TOLONO — Truth be told, Mitch Negangard is not a huge pumpkin pie fan.
“I’ve been burnt out on it,” Negangard said. “I’ve been eating it since I was a little kid.”
He’s had ample opportunity to sample pies.
His family has operated the Negangard Pumpkin Patch, in Sidney, for nearly 30 years. It’s a 15-acre plot that annually produces thousands of pumpkins, squash and gourds.
When a family-run business grows that volume, it also means family members assist in the harvest.
For Mitch Negangard, a four-year football letterman for Unity’s Final Four team, the typical fall schedule revolves around a Friday night football game, a Saturday morning film session and then helping pick pumpkins by hand for hours, loading them onto a rack wagon.
This year’s harvest lasted six weekends.
“I’ve learned the value of a dollar and good hard work,” Negangard said. “It’s a college fund for me and my brother (Kyle).”
It has become a way of life since he was 5.
“There are times when Mitch would get home from practice at 6 and work in the patch until 8,” mother Pam Negangard said. “Then, of course, on the weekends he would work all day picking pumpkins.”
When Mitch Negangard was a freshman at Unity High School, he caught the eye of head coach Scott Hamilton. He was elevated to the varsity.
“At that time, he was a little small for a varsity guy, but you could tell he was a football guy,” Hamilton said. “You can tell the kids with a passion and the attitude to play.”
In the 2009 state tournament program, Negangard was listed at 5-foot-10, 170 pounds. He’s now grown into a solid, 6-1, 205-pounder.
The work ethic Negangard showed in football was the one he learned while toiling in the pumpkin patch.
“It humbles you,” Negangard said.
Negangard is a three-sport athlete who — when he had to pick — made a commitment to football.
That decision became necessary prior to his junior year. A shoulder injury that had troubled him since he was a sophomore was diagnosed as a torn labrum. Surgery was required to repair the damage.
The recovery time wouldn’t be quick.
“They said it would be a six-month deal,” Negangard said.
He could have had the operation prior to the school year, but that option wasn’t appealing.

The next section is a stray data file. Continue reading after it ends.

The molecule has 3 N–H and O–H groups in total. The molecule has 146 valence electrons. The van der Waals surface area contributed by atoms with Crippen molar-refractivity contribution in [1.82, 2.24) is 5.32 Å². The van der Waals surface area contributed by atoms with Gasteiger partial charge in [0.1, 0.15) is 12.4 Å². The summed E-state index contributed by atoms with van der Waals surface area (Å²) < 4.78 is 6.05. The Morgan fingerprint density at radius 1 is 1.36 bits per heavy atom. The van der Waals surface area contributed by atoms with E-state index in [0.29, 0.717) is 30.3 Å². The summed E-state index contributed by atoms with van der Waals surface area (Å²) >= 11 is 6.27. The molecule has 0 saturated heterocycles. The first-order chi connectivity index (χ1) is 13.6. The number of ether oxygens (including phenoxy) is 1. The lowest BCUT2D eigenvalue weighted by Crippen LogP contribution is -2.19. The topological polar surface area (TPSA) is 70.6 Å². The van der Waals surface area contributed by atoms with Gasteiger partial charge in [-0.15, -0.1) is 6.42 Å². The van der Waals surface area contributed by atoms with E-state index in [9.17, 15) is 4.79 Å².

“Football has always been my favorite,” Negangard said. “I chose to miss basketball.”
He played all football season with the injured shoulder and played well enough to earn News-Gazette All-Area special mention accolades.
He had grown accustomed to the pain.
“I knew something was wrong my sophomore year,” Negangard said. “We had to wrap it before each game, and it would pop out of place.”
The surgery was a success, but it forced Negangard to be a spectator throughout basketball and much of the baseball season when he was a junior.
When he returned, it was again as an impact player and a team leader. In the third week of his senior year in football, he rushed for 211 yards against Central A&M.
It was a game he could not finish.
He suffered a knee injury that left him with one immediate thought.
“At the time, I felt my career was over,” Negangard said. “I knew something terrible had happened.”
When he had to be helped off the field, Hamilton understood the severity.
“Mitch is such a tough kid, and when I saw the amount of pain, we were concerned,” Hamilton said.
Up in the stands, his parents didn’t know what to think.
“I think any parent who sees their kid get injured has that dreaded sick feeling in the pit of their stomach,” Pam Negangard said. “I just kept saying ‘please don’t let it be serious.’ He worked really hard to get ready for the season, and he would have been devastated if he was not able to play.”